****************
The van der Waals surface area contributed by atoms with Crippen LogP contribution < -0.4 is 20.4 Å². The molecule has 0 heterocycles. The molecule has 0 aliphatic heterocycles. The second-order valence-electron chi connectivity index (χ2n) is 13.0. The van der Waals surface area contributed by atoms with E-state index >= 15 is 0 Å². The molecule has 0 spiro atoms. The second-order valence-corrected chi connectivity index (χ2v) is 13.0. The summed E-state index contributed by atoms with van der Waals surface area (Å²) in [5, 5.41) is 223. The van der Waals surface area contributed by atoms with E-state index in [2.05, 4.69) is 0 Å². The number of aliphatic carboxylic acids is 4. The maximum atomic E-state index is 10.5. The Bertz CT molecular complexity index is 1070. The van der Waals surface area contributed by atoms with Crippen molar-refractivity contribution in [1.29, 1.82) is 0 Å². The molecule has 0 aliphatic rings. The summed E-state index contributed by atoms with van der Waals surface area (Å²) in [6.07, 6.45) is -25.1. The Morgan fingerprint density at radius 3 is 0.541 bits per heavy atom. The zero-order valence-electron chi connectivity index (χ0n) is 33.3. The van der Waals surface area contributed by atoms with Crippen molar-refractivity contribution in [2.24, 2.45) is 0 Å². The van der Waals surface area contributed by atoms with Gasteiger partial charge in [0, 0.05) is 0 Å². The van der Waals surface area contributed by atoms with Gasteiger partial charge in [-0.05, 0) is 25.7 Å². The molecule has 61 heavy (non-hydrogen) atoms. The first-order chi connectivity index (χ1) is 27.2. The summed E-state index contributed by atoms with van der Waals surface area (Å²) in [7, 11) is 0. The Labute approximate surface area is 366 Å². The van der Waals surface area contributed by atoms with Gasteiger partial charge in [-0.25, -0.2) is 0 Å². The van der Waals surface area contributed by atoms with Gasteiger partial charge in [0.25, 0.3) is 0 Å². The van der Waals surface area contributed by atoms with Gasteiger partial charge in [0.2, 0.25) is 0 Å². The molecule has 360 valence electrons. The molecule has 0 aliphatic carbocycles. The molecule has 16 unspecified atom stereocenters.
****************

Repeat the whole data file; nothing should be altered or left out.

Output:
The van der Waals surface area contributed by atoms with Crippen LogP contribution < -0.4 is 20.4 Å². The molecule has 0 heterocycles. The molecule has 0 aliphatic heterocycles. The second-order valence-electron chi connectivity index (χ2n) is 13.0. The van der Waals surface area contributed by atoms with E-state index >= 15 is 0 Å². The molecule has 0 spiro atoms. The second-order valence-corrected chi connectivity index (χ2v) is 13.0. The summed E-state index contributed by atoms with van der Waals surface area (Å²) in [5, 5.41) is 223. The van der Waals surface area contributed by atoms with E-state index in [2.05, 4.69) is 0 Å². The number of aliphatic carboxylic acids is 4. The maximum atomic E-state index is 10.5. The Bertz CT molecular complexity index is 1070. The van der Waals surface area contributed by atoms with Crippen molar-refractivity contribution in [1.29, 1.82) is 0 Å². The molecule has 0 aliphatic rings. The summed E-state index contributed by atoms with van der Waals surface area (Å²) in [6.07, 6.45) is -25.1. The Morgan fingerprint density at radius 3 is 0.541 bits per heavy atom. The zero-order valence-electron chi connectivity index (χ0n) is 33.3. The van der Waals surface area contributed by atoms with Crippen molar-refractivity contribution in [2.24, 2.45) is 0 Å². The van der Waals surface area contributed by atoms with Gasteiger partial charge in [0, 0.05) is 0 Å². The van der Waals surface area contributed by atoms with Gasteiger partial charge in [-0.05, 0) is 25.7 Å². The molecule has 61 heavy (non-hydrogen) atoms. The first-order chi connectivity index (χ1) is 27.2. The summed E-state index contributed by atoms with van der Waals surface area (Å²) in [7, 11) is 0. The Labute approximate surface area is 366 Å². The van der Waals surface area contributed by atoms with Gasteiger partial charge in [-0.25, -0.2) is 0 Å². The van der Waals surface area contributed by atoms with Gasteiger partial charge in [0.25, 0.3) is 0 Å². The van der Waals surface area contributed by atoms with Gasteiger partial charge in [0.2, 0.25) is 0 Å². The molecule has 360 valence electrons. The molecule has 0 aliphatic carbocycles. The molecule has 16 unspecified atom stereocenters.